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Monday, May 25, 2009

Ecuador Bond Buyback Participation Is Seen At Above 90%

NEW YORK (Dow Jones)--Ecuador could repurchase around 90% of its defaulted bonds as too few bondholders, it appears, have rallied sufficient support among fellow investors to undercut the government's offer, an RBS Securities strategist and a New York investor said.

The deadline to submit offers to sell Global 2012 and 2030 defaulted bonds back to the government expired at noon EDT Friday, and holders of 2030 bonds did not reach the 25% necessary to demand acceleration of payments.

"A lot of the people that were talking about holding out look like they've caved in. There's a bit of radio silence on this," said the investor, who declined to be named. "I wouldn't be surprised if participation on this goes over 90%."

RBS Latin America debt strategist Siobhan Morden said it's unlikely that more than 10% of the bondholders will resist the offer. With litigation costs so high, most will have to settle with the offered 30 cents per dollar and use the opportunity to exit Ecuador.

Investors can take a lesson from the travails with Argentina, which was able to beat legal action taken by creditors after the nation defaulted in 2001. "We think that ultimately it will be a very difficult battle to win in the courts despite the clear violation of due process and property rights that Ecuador has incurred," analysts at Bulltick Capital Markets said.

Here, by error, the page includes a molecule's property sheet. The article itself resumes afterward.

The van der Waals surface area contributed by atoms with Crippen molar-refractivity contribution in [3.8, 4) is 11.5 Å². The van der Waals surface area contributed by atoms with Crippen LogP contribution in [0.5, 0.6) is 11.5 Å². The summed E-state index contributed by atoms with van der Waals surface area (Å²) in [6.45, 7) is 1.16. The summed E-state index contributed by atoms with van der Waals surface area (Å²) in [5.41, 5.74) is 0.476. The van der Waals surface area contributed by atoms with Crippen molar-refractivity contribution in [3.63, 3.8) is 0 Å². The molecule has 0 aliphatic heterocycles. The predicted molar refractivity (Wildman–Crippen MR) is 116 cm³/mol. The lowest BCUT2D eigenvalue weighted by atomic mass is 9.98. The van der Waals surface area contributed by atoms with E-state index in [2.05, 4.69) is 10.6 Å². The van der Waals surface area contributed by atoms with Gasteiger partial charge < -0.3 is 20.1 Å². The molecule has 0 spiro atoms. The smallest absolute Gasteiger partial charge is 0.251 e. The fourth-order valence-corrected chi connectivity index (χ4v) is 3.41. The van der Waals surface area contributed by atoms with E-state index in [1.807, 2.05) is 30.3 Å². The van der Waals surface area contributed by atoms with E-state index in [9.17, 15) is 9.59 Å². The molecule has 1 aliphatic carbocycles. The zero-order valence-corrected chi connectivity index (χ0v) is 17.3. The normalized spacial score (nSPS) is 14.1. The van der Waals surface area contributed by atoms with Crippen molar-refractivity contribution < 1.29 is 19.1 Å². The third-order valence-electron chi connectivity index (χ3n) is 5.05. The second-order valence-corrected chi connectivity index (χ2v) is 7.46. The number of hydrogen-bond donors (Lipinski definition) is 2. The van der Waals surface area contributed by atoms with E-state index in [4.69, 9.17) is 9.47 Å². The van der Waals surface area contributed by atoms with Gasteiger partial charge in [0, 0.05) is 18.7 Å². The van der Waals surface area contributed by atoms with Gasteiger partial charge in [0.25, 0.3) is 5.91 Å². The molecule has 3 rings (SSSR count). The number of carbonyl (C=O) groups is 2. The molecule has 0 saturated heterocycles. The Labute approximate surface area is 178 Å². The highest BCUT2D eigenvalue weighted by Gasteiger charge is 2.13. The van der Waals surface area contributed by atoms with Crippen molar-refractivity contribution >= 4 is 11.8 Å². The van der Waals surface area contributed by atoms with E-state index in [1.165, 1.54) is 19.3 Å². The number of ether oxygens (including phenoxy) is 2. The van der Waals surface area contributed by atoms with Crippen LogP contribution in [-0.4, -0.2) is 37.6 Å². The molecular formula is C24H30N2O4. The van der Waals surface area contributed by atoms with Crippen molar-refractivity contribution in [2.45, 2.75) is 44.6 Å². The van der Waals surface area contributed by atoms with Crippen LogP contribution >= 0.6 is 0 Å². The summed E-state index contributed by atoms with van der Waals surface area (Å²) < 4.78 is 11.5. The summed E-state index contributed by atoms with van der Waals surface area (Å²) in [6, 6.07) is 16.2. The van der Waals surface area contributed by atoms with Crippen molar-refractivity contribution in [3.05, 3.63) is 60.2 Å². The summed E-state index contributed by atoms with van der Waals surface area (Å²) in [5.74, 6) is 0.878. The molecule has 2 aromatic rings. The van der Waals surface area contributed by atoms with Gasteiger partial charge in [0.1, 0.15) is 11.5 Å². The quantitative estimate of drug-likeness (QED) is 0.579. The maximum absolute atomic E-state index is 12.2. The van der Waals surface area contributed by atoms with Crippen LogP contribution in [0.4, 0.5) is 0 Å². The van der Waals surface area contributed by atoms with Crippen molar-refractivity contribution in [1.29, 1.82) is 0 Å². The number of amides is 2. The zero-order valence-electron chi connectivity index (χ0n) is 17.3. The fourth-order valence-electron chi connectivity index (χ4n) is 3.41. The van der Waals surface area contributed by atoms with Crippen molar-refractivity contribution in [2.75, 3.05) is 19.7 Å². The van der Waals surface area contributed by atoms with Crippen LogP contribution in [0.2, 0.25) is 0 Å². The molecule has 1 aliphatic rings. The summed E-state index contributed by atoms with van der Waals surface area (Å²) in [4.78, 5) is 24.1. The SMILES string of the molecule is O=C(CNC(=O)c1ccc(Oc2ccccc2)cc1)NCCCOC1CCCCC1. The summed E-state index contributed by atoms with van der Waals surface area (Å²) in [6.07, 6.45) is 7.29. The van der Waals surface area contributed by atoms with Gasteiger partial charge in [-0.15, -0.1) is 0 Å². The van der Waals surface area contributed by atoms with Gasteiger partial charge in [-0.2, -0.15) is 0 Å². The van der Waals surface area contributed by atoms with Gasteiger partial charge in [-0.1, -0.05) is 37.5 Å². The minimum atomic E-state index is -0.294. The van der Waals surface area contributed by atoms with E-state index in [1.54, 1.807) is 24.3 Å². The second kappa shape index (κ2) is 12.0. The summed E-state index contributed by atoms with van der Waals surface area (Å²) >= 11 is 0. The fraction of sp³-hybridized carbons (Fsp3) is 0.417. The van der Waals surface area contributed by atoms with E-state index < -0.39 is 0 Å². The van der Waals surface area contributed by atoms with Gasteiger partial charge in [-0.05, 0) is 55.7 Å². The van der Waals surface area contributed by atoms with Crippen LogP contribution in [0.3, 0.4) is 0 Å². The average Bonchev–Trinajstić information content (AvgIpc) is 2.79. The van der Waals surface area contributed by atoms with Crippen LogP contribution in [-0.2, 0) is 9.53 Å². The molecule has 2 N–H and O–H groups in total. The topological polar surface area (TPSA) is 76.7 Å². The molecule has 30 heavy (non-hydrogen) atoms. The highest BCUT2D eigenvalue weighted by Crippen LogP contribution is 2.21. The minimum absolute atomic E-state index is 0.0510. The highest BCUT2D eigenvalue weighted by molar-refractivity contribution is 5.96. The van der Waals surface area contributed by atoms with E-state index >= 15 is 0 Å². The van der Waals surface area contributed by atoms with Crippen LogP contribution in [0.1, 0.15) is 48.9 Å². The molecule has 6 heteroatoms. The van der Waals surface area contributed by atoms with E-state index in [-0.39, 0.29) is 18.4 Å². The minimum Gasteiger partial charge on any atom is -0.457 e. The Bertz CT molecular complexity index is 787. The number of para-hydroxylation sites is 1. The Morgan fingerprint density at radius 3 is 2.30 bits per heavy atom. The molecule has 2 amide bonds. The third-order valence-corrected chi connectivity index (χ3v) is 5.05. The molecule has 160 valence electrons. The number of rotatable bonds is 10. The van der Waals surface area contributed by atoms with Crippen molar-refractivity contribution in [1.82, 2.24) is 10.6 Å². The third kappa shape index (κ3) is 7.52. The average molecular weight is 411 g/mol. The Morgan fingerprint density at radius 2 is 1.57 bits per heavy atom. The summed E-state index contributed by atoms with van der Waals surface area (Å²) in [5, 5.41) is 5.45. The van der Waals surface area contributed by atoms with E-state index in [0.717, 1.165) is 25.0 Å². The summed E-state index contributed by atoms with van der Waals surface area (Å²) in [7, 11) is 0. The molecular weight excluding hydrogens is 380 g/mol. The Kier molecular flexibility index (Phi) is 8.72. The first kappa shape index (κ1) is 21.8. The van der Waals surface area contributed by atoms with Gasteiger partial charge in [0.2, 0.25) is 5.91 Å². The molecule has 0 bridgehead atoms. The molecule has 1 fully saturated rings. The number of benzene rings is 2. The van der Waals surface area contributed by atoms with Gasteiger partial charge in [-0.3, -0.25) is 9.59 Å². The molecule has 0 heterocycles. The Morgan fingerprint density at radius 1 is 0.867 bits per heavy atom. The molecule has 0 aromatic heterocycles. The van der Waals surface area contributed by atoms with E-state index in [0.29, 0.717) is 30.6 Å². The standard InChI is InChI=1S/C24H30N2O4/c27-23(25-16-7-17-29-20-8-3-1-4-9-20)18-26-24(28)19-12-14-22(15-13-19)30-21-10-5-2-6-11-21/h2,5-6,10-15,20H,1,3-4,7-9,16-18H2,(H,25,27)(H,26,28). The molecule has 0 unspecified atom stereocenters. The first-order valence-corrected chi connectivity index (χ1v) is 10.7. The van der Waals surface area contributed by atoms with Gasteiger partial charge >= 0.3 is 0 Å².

In December, Ecuador defaulted on some $3.2 billion in Global 2012 and 2030 bonds, contending they are "illegal" and "illegitimate."

The government has offered to repurchase the outstanding bonds via a modified Dutch auction. Bondholders had until Friday to bid or make a counteroffer on the government's terms. The final clearance price for the 2012 and 2030 bonds will not necessarily be the same and the final decision will only be made on or about May 26.

Ecuadorian officials have said the government has enough money to repurchase all 2012 and 2030 bonds at the 30-cent price tag but their capacity to pay more is "limited."

Morden said the clearance price is weighted toward the minimum, if not slightly more. "It's probably not going to be anything above 34 [cents]."

In recent trade, the 2012 bonds were down 3/16 to 30 3/4 while the 2030s were unchanged at 30 1/2.

The government has said it will continue servicing its 2015 global bonds, which were also recently unchanged at 44.

Many bondholders claim that Ecuador has secretly bought between a third and a half of the 2012s and 2030s over the past five months at beaten-down prices in the open market.

The alleged buying was done presumably with the help of anonymous third parties, though the claim has been neither confirmed nor denied by Ecuador.

A group representing 25% of the value of Global 2012s acting through their trustee, the National Bank Association, has already notified the Ecuadorian government of its move to accelerate payments. Another group is reportedly organizing around the law firm Bingham McCutchen to follow a similar course.

They are apparently calling for a "broad and coordinated opposition" to what they label Ecuador's "full-blown attack on the international sovereign credit system," said Ramiro Crespo, head of investment bank Analytica Securities.

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